Most of Zilberstein's book does not deal with the climate per se but with colonial agriculturalists' preoccupations concerning how best to understand it and predict the effects of climate on white European bodies. But they were interested in its effects on other peoples too. One of Zilberstein's most interesting chapters details the sad story of Jamaican runaway slaves who, through a complicated series of events, were marooned in Halifax. Trying to decide what to do with these people, colonial officials argued opposing views. Some were convinced that black bodies could never sustain themselves in Nova Scotia's cold—the obverse of the idea that Europeans would wither in African climates. But other colonial entrepreneurs who had long argued that the Maritimes could work as imperial outposts adamantly insisted that the category of race hardly helped solve the great puzzle of human relationships to different environments. They saw no evidence that dark-skinned humans would fail to thrive in cold climes. The empirical evidence failed to resolve the debate, as the maroons had some success as cold-weather agriculturalists but ultimately decided to leave the Maritimes for warmer regions. The episode offers an especially interesting counterpoint to historians' oft-made claim that Atlantic colonialism encouraged Euro-Americans to move toward the essentialist racial conceptions that seemed to confirm white superiority. As Zilberstein puts it, "racial climatic determinism was an exceedingly inconvenient idea for governing settler populations in a global empire" (134). For those proposing an empire of global ambitions, it was preferable to downplay climate's deterministic importance for the human body, though eighteenth-century commentators remained deeply divided on the question.
Commentators had a much easier time agreeing on the proper form of agricultural enterprise—big and commercial was much preferred to small-scale farming. Here the presumed malleability of climate again played a key role, for colonial promoters were keen to stress the beneficial atmospheric impacts of large-scale land clearances. They were repeatedly furious at struggling colonists' inability to seize the opportunity to radically reshape northeastern America and create the ideal farming conditions that would [End Page 200] finally allow the region to prosper. Some were even more alarmist; the influential French naturalist George-Louis Leclerc, comte de Buffon, insisted that wholescale agricultural clearances were the only way to keep North America from plummeting into another Ice Age.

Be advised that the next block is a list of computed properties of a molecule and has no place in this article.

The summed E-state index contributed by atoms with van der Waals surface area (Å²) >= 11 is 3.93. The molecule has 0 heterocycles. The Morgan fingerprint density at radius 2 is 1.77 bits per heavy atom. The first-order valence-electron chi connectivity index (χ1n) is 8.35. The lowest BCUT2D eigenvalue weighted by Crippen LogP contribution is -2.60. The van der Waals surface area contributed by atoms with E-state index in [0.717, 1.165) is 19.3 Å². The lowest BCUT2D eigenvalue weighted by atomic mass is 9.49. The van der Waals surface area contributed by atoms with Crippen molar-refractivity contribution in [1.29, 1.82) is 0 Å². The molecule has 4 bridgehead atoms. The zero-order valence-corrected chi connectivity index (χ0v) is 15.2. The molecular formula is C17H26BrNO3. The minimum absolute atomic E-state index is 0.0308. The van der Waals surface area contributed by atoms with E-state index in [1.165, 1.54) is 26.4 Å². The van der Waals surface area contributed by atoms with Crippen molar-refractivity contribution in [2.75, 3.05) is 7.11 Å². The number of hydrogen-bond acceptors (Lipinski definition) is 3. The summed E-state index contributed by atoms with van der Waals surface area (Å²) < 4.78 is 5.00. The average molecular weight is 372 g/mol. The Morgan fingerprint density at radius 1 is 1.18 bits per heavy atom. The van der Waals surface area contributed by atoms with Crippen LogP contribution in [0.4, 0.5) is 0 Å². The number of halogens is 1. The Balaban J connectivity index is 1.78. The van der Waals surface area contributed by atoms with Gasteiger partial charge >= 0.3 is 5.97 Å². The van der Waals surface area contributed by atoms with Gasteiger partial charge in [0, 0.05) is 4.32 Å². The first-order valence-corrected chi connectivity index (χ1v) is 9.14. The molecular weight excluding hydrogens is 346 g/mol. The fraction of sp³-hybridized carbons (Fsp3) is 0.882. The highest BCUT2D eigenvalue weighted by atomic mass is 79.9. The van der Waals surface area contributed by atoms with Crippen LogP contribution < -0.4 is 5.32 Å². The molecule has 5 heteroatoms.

Buffon's apocalyptic forecasts can also be read as a bold claim for the crucial importance of the naturalist (or, as we would now say, the scientist) in political and economic affairs. Here Zilberstein's history provides intriguing parallels for the current age of dire scientific warnings about climate change. To be sure, though, A Temperate Empire is much more concerned with the importance of these debates for the early modern world than with drawing out their implications for the twenty-first century. In that historical task, Zilberstein succeeds. Her book convinces the reader both that climatic discourse was central to the planning and assessment of colonialism at the time and that people around the North Atlantic were sure that climate was highly unstable and subject to human manipulation. It is much more difficult, at least from this book, to see how real changes in historical climate exerted a meaningful impact on agricultural colonialism in any significant way. Today, our tense relationship with the earth's climate continues—though nearly all today agree that climate matters, the hand-wringing over the Anthropocene reveals that few are as yet sure precisely when and how it does, or whom it affects most intensely. A Temperate Empire helps flesh out the genealogy of this uncertainty and restore climate to a central place in Atlantic history, while reminding us that humans have long yearned for the very global warming that many are now hoping to halt. [End Page 201]